Depending on what happens over the Champions Trophy, cricket fans might soon be part of a political game of tit-for-tat which will have one common casualty - watching the best players from all over the world in action.
Since Bradman became the first global colossus of the game, we've seen a few players who have been adopted by genuine fans who can truly put aside their loyalties and simply recognise wonderful cricketers for what they are. In my lifetime, I immediately think of players like Shane Warne, Adam Gilchrist, Sachin Tendulkar, Brian Lara, Muttiah Muralitharan, Michael Holding and Malcolm Marshall. I'm sure other readers will have their own favourites from countries other than a blind allegiance to their own.
IPL may represent a watershed in this regard. A bit like what county cricket did for the great West Indians, Pakistanis and other overseas players, IPL's model of bringing the great players of the modern era to Indian franchises and global television coverage will hopefully bring about a cultural shift in the minds of cricket fans all around the world. Imagine a team that might one day have Brett Lee and Shoaib Akhtar bowling in tandem. Andrew Symonds and Harbhajan Singh winning a thrilling run-chase and embracing in delirious joy. OK, OK, now I'm getting carried away!
Every four years when the Olympics come around, it reminds me that the world of elite sport is exactly that - the world! Sure, I get excited when an Australian is competing and I sit a bit further forward in my seat but that's only natural. When someone like Usain Bolt or Michael Phelps takes to the starting blocks though, the sense of genuine pleasure is palpable. I'm not sure why because I have no real reason to cheer on Jamaica or the USA except for the fact that these guys just strip away my sense of identity. For a few minutes, they make me a citizen of the world.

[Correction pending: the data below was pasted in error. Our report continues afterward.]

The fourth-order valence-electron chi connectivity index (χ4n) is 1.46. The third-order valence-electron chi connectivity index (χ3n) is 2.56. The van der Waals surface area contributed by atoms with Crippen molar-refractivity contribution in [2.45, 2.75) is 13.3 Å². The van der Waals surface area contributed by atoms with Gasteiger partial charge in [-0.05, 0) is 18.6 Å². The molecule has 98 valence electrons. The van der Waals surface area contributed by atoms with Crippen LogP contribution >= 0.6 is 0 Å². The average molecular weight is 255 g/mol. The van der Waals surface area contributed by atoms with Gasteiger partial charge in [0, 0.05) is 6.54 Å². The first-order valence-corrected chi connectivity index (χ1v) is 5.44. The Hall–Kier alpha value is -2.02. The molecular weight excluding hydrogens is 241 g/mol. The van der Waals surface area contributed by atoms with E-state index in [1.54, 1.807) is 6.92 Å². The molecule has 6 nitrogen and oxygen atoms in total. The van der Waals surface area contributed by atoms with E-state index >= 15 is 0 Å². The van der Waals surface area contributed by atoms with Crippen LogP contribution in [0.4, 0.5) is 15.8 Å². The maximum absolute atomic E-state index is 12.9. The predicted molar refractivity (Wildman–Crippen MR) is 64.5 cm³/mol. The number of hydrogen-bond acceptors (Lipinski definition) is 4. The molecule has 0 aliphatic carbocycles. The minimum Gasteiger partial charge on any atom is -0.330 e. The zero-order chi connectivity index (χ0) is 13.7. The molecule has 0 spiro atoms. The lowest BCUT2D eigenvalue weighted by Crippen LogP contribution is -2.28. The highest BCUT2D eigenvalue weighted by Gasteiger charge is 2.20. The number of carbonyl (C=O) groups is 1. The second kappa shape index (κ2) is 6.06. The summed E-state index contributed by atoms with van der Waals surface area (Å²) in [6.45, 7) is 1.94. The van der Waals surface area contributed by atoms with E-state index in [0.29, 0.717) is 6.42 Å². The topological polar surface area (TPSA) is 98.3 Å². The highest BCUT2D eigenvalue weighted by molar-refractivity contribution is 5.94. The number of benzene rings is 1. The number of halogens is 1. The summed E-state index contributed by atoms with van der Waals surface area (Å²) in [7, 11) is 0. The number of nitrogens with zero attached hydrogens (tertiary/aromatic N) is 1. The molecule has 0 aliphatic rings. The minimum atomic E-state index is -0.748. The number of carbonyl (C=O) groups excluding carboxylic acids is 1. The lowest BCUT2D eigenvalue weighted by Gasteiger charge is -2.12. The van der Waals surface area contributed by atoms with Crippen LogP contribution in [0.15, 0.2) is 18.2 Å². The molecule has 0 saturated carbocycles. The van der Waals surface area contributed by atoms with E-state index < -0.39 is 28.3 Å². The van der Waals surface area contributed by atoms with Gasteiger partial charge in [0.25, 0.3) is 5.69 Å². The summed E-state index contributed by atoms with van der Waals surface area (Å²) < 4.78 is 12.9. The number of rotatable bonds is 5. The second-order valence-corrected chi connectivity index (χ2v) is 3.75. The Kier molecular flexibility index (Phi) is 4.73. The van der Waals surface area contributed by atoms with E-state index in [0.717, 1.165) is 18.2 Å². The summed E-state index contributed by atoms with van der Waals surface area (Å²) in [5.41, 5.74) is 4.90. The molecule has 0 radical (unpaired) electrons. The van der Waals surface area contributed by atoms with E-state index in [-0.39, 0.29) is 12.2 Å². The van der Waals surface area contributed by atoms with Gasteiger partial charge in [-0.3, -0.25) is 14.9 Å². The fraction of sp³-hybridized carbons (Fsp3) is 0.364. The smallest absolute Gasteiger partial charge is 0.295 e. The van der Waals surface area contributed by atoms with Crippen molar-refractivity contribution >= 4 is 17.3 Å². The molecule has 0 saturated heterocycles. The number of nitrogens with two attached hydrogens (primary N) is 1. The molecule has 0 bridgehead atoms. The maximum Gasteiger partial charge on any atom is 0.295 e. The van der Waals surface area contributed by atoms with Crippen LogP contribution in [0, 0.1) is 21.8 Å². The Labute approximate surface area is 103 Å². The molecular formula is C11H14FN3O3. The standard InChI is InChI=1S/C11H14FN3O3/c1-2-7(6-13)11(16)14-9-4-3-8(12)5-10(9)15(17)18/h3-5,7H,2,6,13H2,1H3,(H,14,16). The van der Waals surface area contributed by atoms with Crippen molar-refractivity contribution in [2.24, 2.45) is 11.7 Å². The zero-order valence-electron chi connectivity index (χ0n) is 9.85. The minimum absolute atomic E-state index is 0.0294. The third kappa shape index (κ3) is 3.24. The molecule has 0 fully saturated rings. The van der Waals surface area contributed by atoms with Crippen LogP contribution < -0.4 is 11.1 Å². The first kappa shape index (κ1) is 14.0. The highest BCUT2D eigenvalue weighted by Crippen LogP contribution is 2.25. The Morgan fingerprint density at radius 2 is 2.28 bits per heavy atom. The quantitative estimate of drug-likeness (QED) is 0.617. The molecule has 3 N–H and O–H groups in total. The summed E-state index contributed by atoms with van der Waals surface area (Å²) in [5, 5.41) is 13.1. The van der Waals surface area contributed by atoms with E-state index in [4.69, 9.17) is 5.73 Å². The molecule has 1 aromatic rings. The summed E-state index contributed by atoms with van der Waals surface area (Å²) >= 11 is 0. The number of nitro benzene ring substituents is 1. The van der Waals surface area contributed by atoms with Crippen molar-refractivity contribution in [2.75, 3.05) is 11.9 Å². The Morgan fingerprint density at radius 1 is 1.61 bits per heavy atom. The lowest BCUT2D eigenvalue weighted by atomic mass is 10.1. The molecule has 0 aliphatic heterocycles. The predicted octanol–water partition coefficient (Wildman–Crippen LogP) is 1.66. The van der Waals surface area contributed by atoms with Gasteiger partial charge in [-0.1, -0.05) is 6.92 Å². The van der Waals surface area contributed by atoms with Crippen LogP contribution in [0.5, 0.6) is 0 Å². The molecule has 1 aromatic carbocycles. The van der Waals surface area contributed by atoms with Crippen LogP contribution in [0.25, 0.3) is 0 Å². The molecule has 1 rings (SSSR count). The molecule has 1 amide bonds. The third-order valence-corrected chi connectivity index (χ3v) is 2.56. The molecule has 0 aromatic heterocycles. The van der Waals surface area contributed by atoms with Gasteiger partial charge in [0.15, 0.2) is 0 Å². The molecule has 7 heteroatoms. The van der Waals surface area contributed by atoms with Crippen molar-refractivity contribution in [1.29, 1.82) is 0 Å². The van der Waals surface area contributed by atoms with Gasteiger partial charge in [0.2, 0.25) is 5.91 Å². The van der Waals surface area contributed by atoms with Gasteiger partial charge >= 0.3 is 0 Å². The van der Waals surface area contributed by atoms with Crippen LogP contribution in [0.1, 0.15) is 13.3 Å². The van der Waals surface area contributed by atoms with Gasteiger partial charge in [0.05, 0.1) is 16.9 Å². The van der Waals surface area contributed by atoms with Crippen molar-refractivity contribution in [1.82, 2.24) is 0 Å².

Likewise with cricket, I have never understood people who can't see beyond their own local heroes. I'm sure there are many Indians who loved watching Wasim Akram whilst at the same time cursing him for every Indian wicket he ripped out. When I was a young boy growing up in Sri Lanka, I adored Allan Border to the extent where I'd even wear my lucky shirt every time he batted (until he got out cheaply and I threw it away in disgust!). Later, after moving to Australia, I remember 'hating' Gower with a passion during the 1985 Ashes Series but was still unable to switch off the television at three a.m. on a school day.
When I lived in England more recently, I chanced upon an encyclopedic statistician who refused to acknowledge that Shane Warne was arguably the greatest spin bowler of all time. When that same person later announced that Ricky Ponting was a flat track bully who only scored runs against poor bowlers, I immediately discounted him as a credible companion. He was just a sad, misguided soul, carrying a Wisden Almanack who missed his calling as Minister for British Propaganda.
Watching Michael Phelps last week was an exercise in shedding prejudice and just embracing a supreme human being. It was just good to be a part of the same species. Likewise with Usain Bolt - for those 10 seconds (9.6 to be exact), Jamaica shared him with the world. Revealingly, Bolt himself confesses that one of his biggest heroes is Matthew Hayden. Anyone who accuses Bolt of being disloyal to his fellow countrymen just misses the point totally. Some things in life go beyond Passport Control. If cricket is to become a truly global game to remotely rival soccer or tennis, it's future lies in taking a leaf out of the Olympic spirit and start revelling in greatness, regardless of whether it hails from Brisbane, Bangalore or Barbados. How many of us care whether Roger Federer is Swiss? Perhaps he has an Australian uncle somewhere.
In view of the looming crisis on the Champions Trophy front, it behooves all parties involved to realise that cricket cannot survive a global split along party political lines. World cricket needs to find a sensible compromise or else the Champions Trophy might be called that in name only.
Michael Jeh is an Oxford Blue who played first-class cricket, and a Playing Member of the MCC. He lives in Brisbane